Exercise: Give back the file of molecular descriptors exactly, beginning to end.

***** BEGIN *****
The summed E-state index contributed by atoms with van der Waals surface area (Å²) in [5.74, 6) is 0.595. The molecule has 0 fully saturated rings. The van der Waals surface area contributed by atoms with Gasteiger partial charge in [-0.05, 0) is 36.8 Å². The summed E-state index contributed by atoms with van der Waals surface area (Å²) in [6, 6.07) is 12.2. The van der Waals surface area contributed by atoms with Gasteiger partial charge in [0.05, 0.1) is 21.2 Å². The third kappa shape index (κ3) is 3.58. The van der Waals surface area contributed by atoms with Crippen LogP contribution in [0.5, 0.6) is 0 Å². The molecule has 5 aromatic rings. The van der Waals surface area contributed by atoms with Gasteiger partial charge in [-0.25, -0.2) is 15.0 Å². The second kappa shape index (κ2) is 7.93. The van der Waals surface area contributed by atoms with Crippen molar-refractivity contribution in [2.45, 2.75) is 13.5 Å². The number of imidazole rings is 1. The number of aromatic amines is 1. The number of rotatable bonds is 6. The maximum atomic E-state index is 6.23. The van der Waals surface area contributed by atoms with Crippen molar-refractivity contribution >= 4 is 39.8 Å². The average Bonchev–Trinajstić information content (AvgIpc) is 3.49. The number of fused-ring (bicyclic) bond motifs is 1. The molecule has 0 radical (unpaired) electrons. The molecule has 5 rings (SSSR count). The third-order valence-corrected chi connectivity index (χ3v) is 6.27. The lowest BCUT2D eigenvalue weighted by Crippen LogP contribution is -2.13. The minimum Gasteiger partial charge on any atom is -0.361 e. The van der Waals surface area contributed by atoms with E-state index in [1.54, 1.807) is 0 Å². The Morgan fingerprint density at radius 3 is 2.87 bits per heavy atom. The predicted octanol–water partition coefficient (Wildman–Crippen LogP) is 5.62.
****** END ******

The summed E-state index contributed by atoms with van der Waals surface area (Å²) in [5.74, 6) is 0.595. The molecule has 0 fully saturated rings. The van der Waals surface area contributed by atoms with Gasteiger partial charge in [-0.05, 0) is 36.8 Å². The summed E-state index contributed by atoms with van der Waals surface area (Å²) in [6, 6.07) is 12.2. The van der Waals surface area contributed by atoms with Gasteiger partial charge in [0.05, 0.1) is 21.2 Å². The third kappa shape index (κ3) is 3.58. The van der Waals surface area contributed by atoms with Crippen LogP contribution in [0.5, 0.6) is 0 Å². The molecule has 5 aromatic rings. The van der Waals surface area contributed by atoms with Gasteiger partial charge in [-0.25, -0.2) is 15.0 Å². The second kappa shape index (κ2) is 7.93. The van der Waals surface area contributed by atoms with Crippen molar-refractivity contribution in [2.45, 2.75) is 13.5 Å². The number of imidazole rings is 1. The number of aromatic amines is 1. The number of rotatable bonds is 6. The maximum atomic E-state index is 6.23. The van der Waals surface area contributed by atoms with Crippen molar-refractivity contribution >= 4 is 39.8 Å². The average Bonchev–Trinajstić information content (AvgIpc) is 3.49. The number of fused-ring (bicyclic) bond motifs is 1. The molecule has 0 radical (unpaired) electrons. The molecule has 5 rings (SSSR count). The third-order valence-corrected chi connectivity index (χ3v) is 6.27. The lowest BCUT2D eigenvalue weighted by Crippen LogP contribution is -2.13. The minimum Gasteiger partial charge on any atom is -0.361 e. The van der Waals surface area contributed by atoms with E-state index in [1.54, 1.807) is 0 Å². The Morgan fingerprint density at radius 3 is 2.87 bits per heavy atom. The predicted octanol–water partition coefficient (Wildman–Crippen LogP) is 5.62.